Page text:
1. “It isn’t your salary making you rich, it’s your abilities to save your income and invest it wisely.” Truer words have never been spoken. Great overview of such a basic but important concept. Probably my favorite quote on this topic comes from Benjamin Franklin: “Money makes money. And the money that money makes makes more money.”

  2. Hate math, love compound interest! I didn’t realize how much I was “losing” by not investing sooner. I recently (after I finally paid off my student loan debt) started investing in a 403b. Not a lot of money, but anything is better than nothing and I’m counting on that compound interest to help me out.

  3. Retirement savings is difficult for millenials because we have a hard time envisioning 5 years from now, let alone 40+ years from now. I think auto-deductions from your checking or savings account each month to a Roth or an auto-deduction from your paycheck to a 401k is an excellent way to get started saving for retirement. It’s a bit depressing to think how much we need for retirement, or looking at all the risks behind our fiat dollar currency, but getting dollars in the bank is the first step. If you want to diversify further into international stocks, gold, etc. that really can’t be done until you have money in your retirement account. Sorry I seriously digressed from compound interest, but my mind wanders when we start talking about these topics 😉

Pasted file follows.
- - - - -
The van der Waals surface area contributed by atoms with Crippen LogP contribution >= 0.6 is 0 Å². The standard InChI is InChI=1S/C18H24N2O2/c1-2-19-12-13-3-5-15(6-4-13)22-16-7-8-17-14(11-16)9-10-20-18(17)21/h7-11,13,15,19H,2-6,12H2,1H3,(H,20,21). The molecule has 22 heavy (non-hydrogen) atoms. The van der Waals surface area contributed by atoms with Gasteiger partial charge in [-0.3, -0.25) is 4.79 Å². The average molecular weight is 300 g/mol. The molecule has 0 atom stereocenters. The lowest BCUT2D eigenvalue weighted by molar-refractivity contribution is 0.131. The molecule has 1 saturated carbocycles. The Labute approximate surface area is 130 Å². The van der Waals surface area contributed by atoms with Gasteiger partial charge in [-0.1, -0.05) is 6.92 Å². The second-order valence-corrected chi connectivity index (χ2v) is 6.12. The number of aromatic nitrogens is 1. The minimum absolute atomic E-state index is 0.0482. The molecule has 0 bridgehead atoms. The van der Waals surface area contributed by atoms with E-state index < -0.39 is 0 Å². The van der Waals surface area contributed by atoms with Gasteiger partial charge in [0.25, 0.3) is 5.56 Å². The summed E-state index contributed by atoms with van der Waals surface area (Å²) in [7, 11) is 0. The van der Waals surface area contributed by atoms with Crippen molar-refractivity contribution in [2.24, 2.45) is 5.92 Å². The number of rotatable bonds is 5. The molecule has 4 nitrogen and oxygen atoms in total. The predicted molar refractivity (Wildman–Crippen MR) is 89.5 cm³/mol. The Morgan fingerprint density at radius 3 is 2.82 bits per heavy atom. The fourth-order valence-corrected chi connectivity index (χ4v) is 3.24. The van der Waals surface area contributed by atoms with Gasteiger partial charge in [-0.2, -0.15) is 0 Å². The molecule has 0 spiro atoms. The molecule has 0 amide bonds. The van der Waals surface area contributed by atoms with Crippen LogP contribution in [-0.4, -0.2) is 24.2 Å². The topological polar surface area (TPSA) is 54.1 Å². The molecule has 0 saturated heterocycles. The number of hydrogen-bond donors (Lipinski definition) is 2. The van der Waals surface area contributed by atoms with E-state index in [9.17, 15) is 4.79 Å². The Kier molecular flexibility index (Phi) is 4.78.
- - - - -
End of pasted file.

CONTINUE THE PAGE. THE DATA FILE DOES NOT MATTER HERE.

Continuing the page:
4. “Millennials need to grasp the basic fact it isn’t your salary making you rich, it’s your abilities to save your income and invest it wisely.” Great post! He had an IRA account when we got married, smart man 🙂 Need to look at possibly adding a bit more $$ to it because I know we took some out before. Thanks for writing on this!